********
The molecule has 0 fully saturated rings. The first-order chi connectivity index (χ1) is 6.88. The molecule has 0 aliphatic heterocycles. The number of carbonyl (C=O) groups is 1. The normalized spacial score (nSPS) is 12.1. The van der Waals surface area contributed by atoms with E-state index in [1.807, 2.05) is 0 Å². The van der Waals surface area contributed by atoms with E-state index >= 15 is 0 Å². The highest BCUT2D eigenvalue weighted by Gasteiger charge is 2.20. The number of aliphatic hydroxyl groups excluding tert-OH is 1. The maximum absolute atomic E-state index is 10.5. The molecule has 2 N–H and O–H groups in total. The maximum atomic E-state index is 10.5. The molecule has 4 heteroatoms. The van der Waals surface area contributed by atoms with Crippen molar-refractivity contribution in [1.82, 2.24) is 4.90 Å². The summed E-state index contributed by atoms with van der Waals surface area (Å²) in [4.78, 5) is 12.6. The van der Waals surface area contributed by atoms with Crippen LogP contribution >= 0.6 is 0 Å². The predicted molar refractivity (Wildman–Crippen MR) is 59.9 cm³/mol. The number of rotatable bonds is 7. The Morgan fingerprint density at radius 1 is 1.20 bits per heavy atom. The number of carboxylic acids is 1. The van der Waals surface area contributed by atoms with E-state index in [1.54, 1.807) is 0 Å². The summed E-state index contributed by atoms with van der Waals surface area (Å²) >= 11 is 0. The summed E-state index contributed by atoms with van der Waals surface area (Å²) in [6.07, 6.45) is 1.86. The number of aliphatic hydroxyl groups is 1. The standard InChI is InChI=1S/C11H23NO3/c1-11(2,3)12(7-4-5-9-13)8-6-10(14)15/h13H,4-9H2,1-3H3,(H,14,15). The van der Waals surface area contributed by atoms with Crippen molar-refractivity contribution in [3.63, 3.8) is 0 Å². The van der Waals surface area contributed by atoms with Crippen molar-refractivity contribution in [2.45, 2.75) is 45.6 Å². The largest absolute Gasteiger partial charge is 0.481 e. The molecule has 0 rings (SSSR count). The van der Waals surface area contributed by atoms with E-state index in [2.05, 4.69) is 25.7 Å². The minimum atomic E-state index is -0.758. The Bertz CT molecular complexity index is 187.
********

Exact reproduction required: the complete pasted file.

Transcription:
The molecule has 0 fully saturated rings. The first-order chi connectivity index (χ1) is 6.88. The molecule has 0 aliphatic heterocycles. The number of carbonyl (C=O) groups is 1. The normalized spacial score (nSPS) is 12.1. The van der Waals surface area contributed by atoms with E-state index in [1.807, 2.05) is 0 Å². The van der Waals surface area contributed by atoms with E-state index >= 15 is 0 Å². The highest BCUT2D eigenvalue weighted by Gasteiger charge is 2.20. The number of aliphatic hydroxyl groups excluding tert-OH is 1. The maximum absolute atomic E-state index is 10.5. The molecule has 2 N–H and O–H groups in total. The maximum atomic E-state index is 10.5. The molecule has 4 heteroatoms. The van der Waals surface area contributed by atoms with Crippen molar-refractivity contribution in [1.82, 2.24) is 4.90 Å². The summed E-state index contributed by atoms with van der Waals surface area (Å²) in [4.78, 5) is 12.6. The van der Waals surface area contributed by atoms with Crippen LogP contribution >= 0.6 is 0 Å². The predicted molar refractivity (Wildman–Crippen MR) is 59.9 cm³/mol. The number of rotatable bonds is 7. The Morgan fingerprint density at radius 1 is 1.20 bits per heavy atom. The number of carboxylic acids is 1. The van der Waals surface area contributed by atoms with E-state index in [1.54, 1.807) is 0 Å². The summed E-state index contributed by atoms with van der Waals surface area (Å²) >= 11 is 0. The summed E-state index contributed by atoms with van der Waals surface area (Å²) in [6.07, 6.45) is 1.86. The number of aliphatic hydroxyl groups is 1. The standard InChI is InChI=1S/C11H23NO3/c1-11(2,3)12(7-4-5-9-13)8-6-10(14)15/h13H,4-9H2,1-3H3,(H,14,15). The van der Waals surface area contributed by atoms with Crippen molar-refractivity contribution in [3.63, 3.8) is 0 Å². The van der Waals surface area contributed by atoms with Crippen molar-refractivity contribution in [2.45, 2.75) is 45.6 Å². The largest absolute Gasteiger partial charge is 0.481 e. The molecule has 0 rings (SSSR count). The van der Waals surface area contributed by atoms with E-state index in [2.05, 4.69) is 25.7 Å². The minimum atomic E-state index is -0.758. The Bertz CT molecular complexity index is 187.